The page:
One of the most effective ways to figure out what’s going wrong with someone’s writing is to start questioning them about the world they’ve created. I often try it in a backhanded sort of way:
“There was a lot I liked about your main character (well, maybe not). Remind me, what is their apartment like? And what kind of car do they drive?” I get a blank stare.
“That was an effective scene with Rachel and Sally at work. What’s the layout of the office? And how employees work there?” Long pause. “Layout? Employees?”
I am as guilty as any writer of being lazy. We all can be lazy, particularly when it comes to detail work. Detail work is often a tedious pain in the ass. I continually find writers skipping the detail work about their characters lives and worlds because they think it isn’t going to matter.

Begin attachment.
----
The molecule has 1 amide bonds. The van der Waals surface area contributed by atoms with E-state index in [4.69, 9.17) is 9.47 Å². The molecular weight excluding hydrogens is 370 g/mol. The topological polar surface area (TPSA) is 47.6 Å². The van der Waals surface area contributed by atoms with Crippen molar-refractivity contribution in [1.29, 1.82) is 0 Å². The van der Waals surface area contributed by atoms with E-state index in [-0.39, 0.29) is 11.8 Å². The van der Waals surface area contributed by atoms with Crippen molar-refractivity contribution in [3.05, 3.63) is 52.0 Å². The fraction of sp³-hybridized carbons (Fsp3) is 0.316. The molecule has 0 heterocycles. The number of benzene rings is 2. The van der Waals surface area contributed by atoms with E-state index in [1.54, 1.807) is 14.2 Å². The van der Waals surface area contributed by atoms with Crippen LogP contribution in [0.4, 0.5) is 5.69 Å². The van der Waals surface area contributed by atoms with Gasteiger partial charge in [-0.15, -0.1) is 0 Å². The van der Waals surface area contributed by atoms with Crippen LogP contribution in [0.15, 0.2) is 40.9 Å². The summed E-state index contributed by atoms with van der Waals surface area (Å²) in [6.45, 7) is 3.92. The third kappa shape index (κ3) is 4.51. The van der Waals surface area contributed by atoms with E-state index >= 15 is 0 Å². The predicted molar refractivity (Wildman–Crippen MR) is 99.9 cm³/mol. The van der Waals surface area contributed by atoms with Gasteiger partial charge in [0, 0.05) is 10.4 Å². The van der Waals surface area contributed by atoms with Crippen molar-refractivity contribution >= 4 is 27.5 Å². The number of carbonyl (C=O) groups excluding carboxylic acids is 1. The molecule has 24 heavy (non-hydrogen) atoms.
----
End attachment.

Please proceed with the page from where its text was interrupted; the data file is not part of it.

If it isn’t going to make it into the screenplay, why should I worry about it?
It matters greatly. Writers who do their background work end up writing much better, more fully fleshed out stories than writers who don’t. This applies, certainly, to doing a backstory for every character. But that’s first draft work, even when you vomit out a first draft, which I highly recommend. You should always write out a detailed backstory of your characters before even a first draft. This is work that, before you rewrite, can be fleshed out even more or adapted to your needs. I love it when I need a certain plot point to occur, but am having trouble with it, then realizing if I massage the history of a certain character, suddenly the plot point can work. Fun stuff. Along with such character background work, it is imperative that you master the various worlds that exist in your stories. Now is the time.